References

1    Casey Le Jeune. Casey is a co-founder of Elevar, a healthcare innovation firm that brings visionaries front-and-center to healthcare’s long-standing challenges.  She manages the day-to-day execution of Elevar’s various innovation programs and specializes in bringing impactful solutions into an enterprise environment.  Prior to Elevar, Casey joined Booz & Co. in their healthcare strategy practice and worked extensively with some of the nation’s largest health payers, providers and life science companies in the areas of strategic planning, digital strategy, and operations.  Casey received her MBA from Columbia Business School and her B.A. from UC Berkeley.

2    Dawn M. Gross, MD, PhD. Dawn is a hospice and palliative medicine physician practicing at the University of California, San Francisco. Considered a national thought leader on end of life care, Dr. Gross’ is an education innovator and invited speaker whose writing has appeared in several journals including the New York Times, JAMA, Science and Annals of Internal Medicine. She is also the creator and host of the radio program, Dying To Talk, the first of its kind program dedicated to transforming the taboo around talking about death. Dr. Gross earned her BA from the University of Southern California and her MD and PhD from Tufts University School of Medicine.

3    Jason Cooper, Seasoned Executive and Leader. Mr. Cooper is the owner and managing director of his own analytics consulting firm – JGC LLC.  Jason is a 20+year data and analytics professional and seasoned business executive specializing in analytics and informatics covering for-profit, nonprofit and government domains, including senior leadership roles at Blue Cross Blue Shield plans, Cigna and CVS Health, as well as experience with advanced NIOSH, NASA, DOD and other software systems. He is a well-published author, experienced public speaker and prior funded researcher.  Additionally, Jason is a member of the International Institute for Analytics, the Healthcare Information and Management Systems Society, the Healthcare Financial Management Association and Sentrian’s Advisory Board.  He holds Masters Degrees in Computer Science and Biomedical Engineering.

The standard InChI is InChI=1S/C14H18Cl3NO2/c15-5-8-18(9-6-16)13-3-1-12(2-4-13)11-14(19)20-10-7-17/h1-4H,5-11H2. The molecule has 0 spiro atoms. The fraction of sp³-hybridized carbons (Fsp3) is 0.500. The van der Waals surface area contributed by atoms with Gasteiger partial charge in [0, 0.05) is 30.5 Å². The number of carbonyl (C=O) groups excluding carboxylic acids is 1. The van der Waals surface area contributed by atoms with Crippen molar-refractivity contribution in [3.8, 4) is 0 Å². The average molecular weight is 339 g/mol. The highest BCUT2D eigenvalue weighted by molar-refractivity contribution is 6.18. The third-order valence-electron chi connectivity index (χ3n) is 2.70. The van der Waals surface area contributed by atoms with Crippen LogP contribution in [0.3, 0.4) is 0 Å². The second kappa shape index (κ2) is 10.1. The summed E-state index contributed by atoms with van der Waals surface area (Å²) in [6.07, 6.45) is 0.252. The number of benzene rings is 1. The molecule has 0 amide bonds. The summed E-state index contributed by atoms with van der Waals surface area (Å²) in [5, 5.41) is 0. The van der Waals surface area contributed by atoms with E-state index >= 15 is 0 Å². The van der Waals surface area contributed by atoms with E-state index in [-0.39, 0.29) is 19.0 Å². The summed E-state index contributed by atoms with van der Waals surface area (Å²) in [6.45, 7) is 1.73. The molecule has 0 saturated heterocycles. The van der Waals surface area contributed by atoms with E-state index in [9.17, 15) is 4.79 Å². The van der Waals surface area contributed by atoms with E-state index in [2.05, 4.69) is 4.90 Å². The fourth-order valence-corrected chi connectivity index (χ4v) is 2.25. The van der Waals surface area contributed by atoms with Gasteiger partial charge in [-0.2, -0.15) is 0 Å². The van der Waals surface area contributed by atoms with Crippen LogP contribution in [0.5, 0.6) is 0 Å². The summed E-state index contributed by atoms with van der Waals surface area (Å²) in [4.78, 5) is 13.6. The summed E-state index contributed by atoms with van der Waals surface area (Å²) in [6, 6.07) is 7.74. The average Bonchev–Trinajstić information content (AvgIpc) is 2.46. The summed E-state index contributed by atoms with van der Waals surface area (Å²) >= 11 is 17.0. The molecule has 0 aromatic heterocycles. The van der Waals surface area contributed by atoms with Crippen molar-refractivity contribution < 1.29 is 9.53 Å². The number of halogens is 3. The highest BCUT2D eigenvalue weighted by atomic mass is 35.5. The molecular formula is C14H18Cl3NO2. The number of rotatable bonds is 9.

4    Peter Meyer. Peter is founder and principal of The Meyer Group in Scotts Valley, California, which specializes in executive and management development, Peter Meyer has over 15 years’ experience as a successful manager and problem solver for two of the largest communications and technology companies in the world and one of the smallest. He has done speaking tours on management, technology, and strategy throughout the United States and in Europe, Asia, and Australia. He has also twice addressed the Commonwealth Club of California, and guest lectured at the University of California and Santa Clara University. He is regularly published in business journals, including The Wall Street Journal, The Canadian Business Review, Business Horizons, Dateline, Internet Business Journal, Executive Female, and The Recorder. A profile of him also appeared in Entrepreneur. Peter Meyer has previously published in B>Quest and served as the contributing editor for technology for the Business & Economic Review. He is the author of three popular business books. His next book is partially available in his blog at http://meyergrp.com/growing_your_blog.html.